Women’s BB Team Would Beat the Heels (Again!)

NC State’s women’s basketball team is on the rise. At 22-7 on the season, ranked #21 in the country, fans are rightfully looking forward to seeing the Wolfpack back in action during the NCAA tournament. Before March madness begins, however, the ACC tournament awaits. What if State were to play UNC; who would win?

State already dominated the Heels twice this year.  First, the Pack beat down UNC in Chapel-Hill back in January, 66-53. In case there were any further questions, the Wolfpack demonstrated who’s boss in Raleigh, by the score of 73-54.  Ouch.

PackPoll wanted to know; who did students think would win if the two teams met again in the ACC Tournament?  So, we asked them!  Apparently, 4% misunderstood the question, because they answered the Tar Heels would emerge victorious.  Another 30% were simply too polite to answer the question. Bless their hearts.  The rest, the 66%, the best and the brightest, yeah – these students aced this quiz. Pack you very much.

But we were curious. Who were the polite students that refused to acknowledge State’s destiny?  Who were these poorly informed students that couldn’t see the third “W” coming? Or maybe it was the work of Russian trolls? Fake News? The Daily Tar Heel; et tu?  So, we dug a little deeper.

Nah, mainly it’s just silly graduate students apparently too busy trying to solve problems like beating the crap out of cancer. While 71% of undergraduates sensed an inevitable Wolfpack victory, barely half (52%) of graduate students also answered correctly.  To be sure, not many grad students were depraved enough to say UNC would win – just 7% claimed that would happen.  Yet, fully 41% of these intergalactic creatures couldn’t predict a winner, ostensibly because they were too busy studying up on the latest fashion trends or responding to “strictly personals” on Craigslist. For real.

Lady Ballers, should you meet the Heels again in Greensboro, Pack Poll wishes you good luck, even though you don’t need it.  WOOF!

NOTE ON METHODOLOGY:  This PackPoll took place February 22-25, 2018. We administered the survey over the internet to a random sample of 3,500 NCSU undergraduates and 3,500 NCSU graduate students. The true population of undergraduates and graduate students taking at least one face-to-face class on campus is 21,192 and 7,113, respectively. However, 44 students are minors and 814 more have privacy flags preventing contact, slightly reducing the population eligible to be sampled. Each student remaining in the population had an equal chance of being contacted because each student is required to have a unique “” email.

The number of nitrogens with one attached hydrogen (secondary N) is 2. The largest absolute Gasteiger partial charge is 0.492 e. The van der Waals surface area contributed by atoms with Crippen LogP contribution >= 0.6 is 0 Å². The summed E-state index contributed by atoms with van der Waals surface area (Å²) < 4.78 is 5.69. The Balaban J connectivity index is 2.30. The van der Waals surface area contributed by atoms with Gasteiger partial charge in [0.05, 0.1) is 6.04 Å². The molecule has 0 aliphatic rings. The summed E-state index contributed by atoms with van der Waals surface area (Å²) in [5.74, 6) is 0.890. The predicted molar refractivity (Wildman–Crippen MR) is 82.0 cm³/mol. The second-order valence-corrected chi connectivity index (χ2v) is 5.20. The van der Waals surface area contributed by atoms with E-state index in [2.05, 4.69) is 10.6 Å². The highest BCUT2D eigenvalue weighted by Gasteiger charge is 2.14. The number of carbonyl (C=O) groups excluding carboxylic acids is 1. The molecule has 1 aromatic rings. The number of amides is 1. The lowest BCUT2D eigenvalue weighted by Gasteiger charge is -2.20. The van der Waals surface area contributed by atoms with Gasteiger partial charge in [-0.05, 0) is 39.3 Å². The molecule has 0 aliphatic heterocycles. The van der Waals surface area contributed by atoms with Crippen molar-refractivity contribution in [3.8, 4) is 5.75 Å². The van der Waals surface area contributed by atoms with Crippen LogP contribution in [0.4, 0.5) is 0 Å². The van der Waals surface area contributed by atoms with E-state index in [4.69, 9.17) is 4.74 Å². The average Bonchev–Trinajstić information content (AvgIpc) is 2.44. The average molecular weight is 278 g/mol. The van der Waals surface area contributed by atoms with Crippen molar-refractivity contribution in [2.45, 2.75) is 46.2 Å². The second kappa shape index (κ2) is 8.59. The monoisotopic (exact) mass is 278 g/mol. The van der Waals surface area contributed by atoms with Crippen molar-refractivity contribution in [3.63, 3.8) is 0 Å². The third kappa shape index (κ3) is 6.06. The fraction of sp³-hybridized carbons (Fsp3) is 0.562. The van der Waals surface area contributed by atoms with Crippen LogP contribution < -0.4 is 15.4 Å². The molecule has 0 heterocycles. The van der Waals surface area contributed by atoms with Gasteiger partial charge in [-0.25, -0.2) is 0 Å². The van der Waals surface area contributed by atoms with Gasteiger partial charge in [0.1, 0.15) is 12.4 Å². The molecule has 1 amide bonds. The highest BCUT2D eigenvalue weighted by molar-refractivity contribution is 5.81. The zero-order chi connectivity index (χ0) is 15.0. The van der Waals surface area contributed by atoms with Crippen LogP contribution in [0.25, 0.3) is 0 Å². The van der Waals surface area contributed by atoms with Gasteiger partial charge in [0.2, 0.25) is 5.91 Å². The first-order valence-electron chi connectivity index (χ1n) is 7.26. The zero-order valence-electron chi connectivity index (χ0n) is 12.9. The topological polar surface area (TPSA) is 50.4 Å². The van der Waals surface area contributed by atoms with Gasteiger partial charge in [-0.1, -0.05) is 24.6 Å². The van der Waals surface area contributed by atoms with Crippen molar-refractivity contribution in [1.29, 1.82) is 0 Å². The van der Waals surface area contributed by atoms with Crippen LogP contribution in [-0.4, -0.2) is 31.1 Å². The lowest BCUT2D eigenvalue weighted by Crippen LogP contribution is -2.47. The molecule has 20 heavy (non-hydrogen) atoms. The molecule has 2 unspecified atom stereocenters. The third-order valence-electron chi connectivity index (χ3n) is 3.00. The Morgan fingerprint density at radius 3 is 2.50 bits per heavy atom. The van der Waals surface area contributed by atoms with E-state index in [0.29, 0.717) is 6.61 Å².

Of those invited to participate, 712 undergraduates and 731 graduate students completed the survey, a total of 1,443, resulting in a 21% response rate.  Assuming a 50-50 division in opinion calculated at a 95 percent confidence level, the margin of sampling error for the sample is (plus or minus) +/-2.5% for questions answered by the full sample. However, sampling error increases for each estimate when three or more choices were offered, for example, when fewer respondents were asked a version of a question, or when analyzing the opinions of sub-groups, such as when looking just at how female respondents answered a question.

The response rate for just the undergraduate student sample is 20%, and 21% for graduate students. Likewise, the margin of sampling error for describing the opinions of just undergraduates in this survey is +/-3.6%, while it is +/-3.4 for graduate students.

In addition to sampling error, other forms of non-sampling error occur in surveys, such as confusion about question wording or the order of questions, and non-response bias (low response rates), but these types of error are not precisely quantifiable.

We only apply post-stratification sample weights for student status when describing the opinions of “all” students.  Undergraduates comprise 75% of the student population, but just 49% of our sample, so weighting is necessary to accurately describe the views of all students. There is a slight under-representation of males in our undergraduate sample, but not enough to warrant further weighting of that population it would not produce noticeable effects on any of the results.

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